Patients were assessed at the beginning of treatment, after three and six months, and every six months thereafter. After treatment stopped, they also were assessed every six months. The mean overall follow-up time was 4.3 years. 

A total of 260 patients with sJIA were selected for analysis. Of these, 151 received Enbrel, 109 were given Actemra, 71 took Kineret, and 51 were treated with Ilaris. 

People receiving only one treatment course accounted for most (53%, 137 patients) of the group. The choice of biologic therapy changed over time. Before 2006, 87% of patients received Enbrel, which was reduced to only 5% after 2013. Equal numbers of patients were treated with the IL-6 blocker Actemra (46.6%) or the IL-1 blockers Kineret and Ilaris (48.6%).

Safety assessments were based on any adverse side effects reported after the first dose and continued until 90 days after the final dose. 

Results showed 464 adverse events (AEs) and 92 serious or life-thereatening adverse events (SAEs), with the highest rates for both AEs and SAEs in those who received Ilaris and Actemra. Significantly higher SAEs rates occurred in people treated with a combination of systemic steroids and Enbrel or Actemra, compared to those not taking steroids.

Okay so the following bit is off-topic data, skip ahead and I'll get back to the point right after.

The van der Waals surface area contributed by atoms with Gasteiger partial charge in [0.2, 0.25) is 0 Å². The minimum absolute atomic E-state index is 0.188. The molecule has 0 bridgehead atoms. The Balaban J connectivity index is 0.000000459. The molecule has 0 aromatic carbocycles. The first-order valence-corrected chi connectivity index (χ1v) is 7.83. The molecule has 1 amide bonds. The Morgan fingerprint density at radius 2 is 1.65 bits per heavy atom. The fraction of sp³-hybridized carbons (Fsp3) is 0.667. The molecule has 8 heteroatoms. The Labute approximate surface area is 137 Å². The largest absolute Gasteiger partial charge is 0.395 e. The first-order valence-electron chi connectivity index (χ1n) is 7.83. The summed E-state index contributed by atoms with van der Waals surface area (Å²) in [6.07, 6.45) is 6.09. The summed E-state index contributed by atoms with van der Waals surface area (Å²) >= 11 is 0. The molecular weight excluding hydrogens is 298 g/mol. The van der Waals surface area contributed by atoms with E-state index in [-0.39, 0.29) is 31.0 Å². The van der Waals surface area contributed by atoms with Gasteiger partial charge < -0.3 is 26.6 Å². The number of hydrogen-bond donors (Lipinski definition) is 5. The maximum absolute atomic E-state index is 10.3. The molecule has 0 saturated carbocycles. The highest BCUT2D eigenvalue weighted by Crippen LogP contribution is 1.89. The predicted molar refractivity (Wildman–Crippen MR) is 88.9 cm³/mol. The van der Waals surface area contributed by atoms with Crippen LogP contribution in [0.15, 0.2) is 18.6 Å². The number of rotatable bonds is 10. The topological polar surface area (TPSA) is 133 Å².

Likewise, more infectious AEs occurred in patients treated with a combination of steroids and Acterma compared to those without steroids, Meanwhile, the risk for serious, opportunistic infections was significantly higher in those taking Kineret. In turn, Actemra was associated with the highest frequency of liver problems. 

Macrophage activation syndrome (MAS) — characterized by over-activation of immune cells called macrophages that leads to fever, organ enlargement, and blood and neurological problems — occurred in all groups. The highest rates were found in patients treated with Ilaris and Actemra.

Three patents had confirmed malignancies, two with Hodgkin’s lymphoma and one with acute myeloid leukemia. Two patients died, one who had a very severe course of sJIA and the other with a recent diagnosis of MAS. They were taking, or had been treated, with Enbrel. Neither death was deemed related to the biologic therapy.